When walking through the special collections’ stacks, it can be very alarming to come across a book or section of books covered in white blooms, as was the case with our Erodelphian Literary Society and Miami Union Literary Society book collection. Both the Erodelphian Literary Society and Miami Union Literary Society were formed at the end of 1825 and amassed their own libraries for member use. The formation of the literary society libraries was in response to the fact that not only was the university library at the time very small and limited, access to the university library was also restricted to faculty and upperclass men only.
Most of the books in the literary societies collection are leather bound volumes that pre-date 1840. The collection is currently in the process of being re-housed and prepped for cataloging. This past winter, we noticed that many of the volumes had developed white blooms along their spines and outer edges. My initial reaction was to assume that we had developed a mold infestation. Luckily, that was not the case.
Through a little more research and observation, it was discovered that the white blooms were in fact a substance known as “spue.” According to the Alaska State Museum’s blog, “What’s That White Stuff?” spue is a “white bloom resulting from fats, oils and waxes and may be referred to in the literature as fatty bloom, or fatty spue (spew). These terms all refer to the migration of fats/oils through the leather material that crystallize on the surface in the presence of air.”
After determining our white bloom outbreak was not mold, but spue, we dug a little deeper for more information. According to an article written by William Mclean, “Leather ‘Bloom’ – Causes and Remedies” (Skin Deep, vol. 2, Autumn 1996):
“Crystalline surface deposits known in the leather trade as “spues”, arise because of the migration towards the surface of unbound, mobile components from within the leather. They are unsightly but are not, generally speaking, harmful and they often come about as a result of cyclical changes in environmental conditions, i.e. fluctuating temperature or humidity. Broadly, these deposits may be subdivided into salt spues and waxy spues. The classical method of differentiating is by applying a local source of heat, for example a match flame, which will usually cause a waxy spue to melt and disappear – at least temporarily, whereas a salt spue will be unaffected.”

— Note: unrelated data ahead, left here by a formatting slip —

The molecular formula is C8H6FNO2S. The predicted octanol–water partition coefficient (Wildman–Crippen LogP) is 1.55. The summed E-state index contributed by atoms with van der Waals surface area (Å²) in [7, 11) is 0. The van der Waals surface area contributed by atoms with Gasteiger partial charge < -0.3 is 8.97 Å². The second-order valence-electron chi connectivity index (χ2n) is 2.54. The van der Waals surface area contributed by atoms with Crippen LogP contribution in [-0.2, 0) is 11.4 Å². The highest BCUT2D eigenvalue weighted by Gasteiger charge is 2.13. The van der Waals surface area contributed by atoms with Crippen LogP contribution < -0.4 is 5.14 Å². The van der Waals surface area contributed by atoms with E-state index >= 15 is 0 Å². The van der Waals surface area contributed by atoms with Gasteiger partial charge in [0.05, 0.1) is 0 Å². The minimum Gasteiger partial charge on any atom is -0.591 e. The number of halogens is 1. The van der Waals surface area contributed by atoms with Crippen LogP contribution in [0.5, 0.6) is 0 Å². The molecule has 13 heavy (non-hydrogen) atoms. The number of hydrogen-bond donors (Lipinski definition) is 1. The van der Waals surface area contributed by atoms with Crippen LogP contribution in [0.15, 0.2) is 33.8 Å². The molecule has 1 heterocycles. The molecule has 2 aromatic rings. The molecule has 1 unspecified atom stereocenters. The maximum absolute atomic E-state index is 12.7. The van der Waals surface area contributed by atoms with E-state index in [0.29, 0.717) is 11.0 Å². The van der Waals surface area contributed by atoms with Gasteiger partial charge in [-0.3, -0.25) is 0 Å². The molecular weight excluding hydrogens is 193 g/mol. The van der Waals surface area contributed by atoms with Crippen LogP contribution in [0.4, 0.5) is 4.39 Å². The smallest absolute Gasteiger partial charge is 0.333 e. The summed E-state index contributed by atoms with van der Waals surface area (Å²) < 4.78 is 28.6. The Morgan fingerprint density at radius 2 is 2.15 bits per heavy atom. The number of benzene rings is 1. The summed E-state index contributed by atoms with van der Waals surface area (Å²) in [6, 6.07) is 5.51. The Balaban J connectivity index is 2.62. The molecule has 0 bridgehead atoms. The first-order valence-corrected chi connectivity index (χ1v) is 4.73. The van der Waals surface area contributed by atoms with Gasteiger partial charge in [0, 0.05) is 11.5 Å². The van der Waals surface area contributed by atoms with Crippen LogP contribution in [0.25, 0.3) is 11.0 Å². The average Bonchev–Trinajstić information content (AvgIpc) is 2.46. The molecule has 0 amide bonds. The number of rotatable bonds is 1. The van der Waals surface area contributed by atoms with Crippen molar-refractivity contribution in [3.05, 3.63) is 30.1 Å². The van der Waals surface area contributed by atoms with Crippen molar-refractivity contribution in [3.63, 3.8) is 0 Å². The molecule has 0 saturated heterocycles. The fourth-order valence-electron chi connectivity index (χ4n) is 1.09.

Using this information, we were able to determine our spue was of the fatty or waxy variety. But how did it form and why did it appear so suddenly on such a large collection of books? According to Leather International’s Mechanisms involved in the formation of fatty spues:
“There are different opinions about the formation mechanism of the spues, although everybody agrees on the differences in the displacement of different fat components into the leather. Papers on the subject agree that the fatty acids and their esters initially form as a dissolved material in the liquid phase, with the liquidic oil acting as a solvent at room temperature. They come from natural fats and from fatliquors added in the process. This solution becomes oversaturated due to a high concentration of fatty acids and esters and/or to a fall in the room temperature. As a consequence the fats migrate to the outer surfaces of the leather and crystallisation of the fatty acids and/or glycerides occurs. The concentration of the acids and esters is due to a differential solubility of the components in the leather. The liquid oils are either partially or totally reabsorbed in the fibre network while the crystallised fatty acids and glycerides remain on the surface.”
While we can’t be 100% sure of the cause, the appearance of our fatty spue did correspond with a sudden and prolonged drop in temperature (during the winter) of our special collections closed stacks area due to mechanical failure in our environmental control systems. What is interesting to note is that spue was not found on any other volumes other than the ones belonging to the Erodelphian Literary Society and Miami Union Literary Society collection. It is possible that these volumes were treated with leather dressings or other substances that at one point were thought to prolong the life of the leather object. According to “What’s That White Stuff” this is known as secondary bloom, or “bloom caused by the application of fats and oils to the surface of the leather” as opposed to fats and oils added while processing the leather. For centuries people have been applying leather dressings to bound volumes and other objects, however it has become clear that many of these substances can cause damage.
Ashley Jones, Preservation Librarian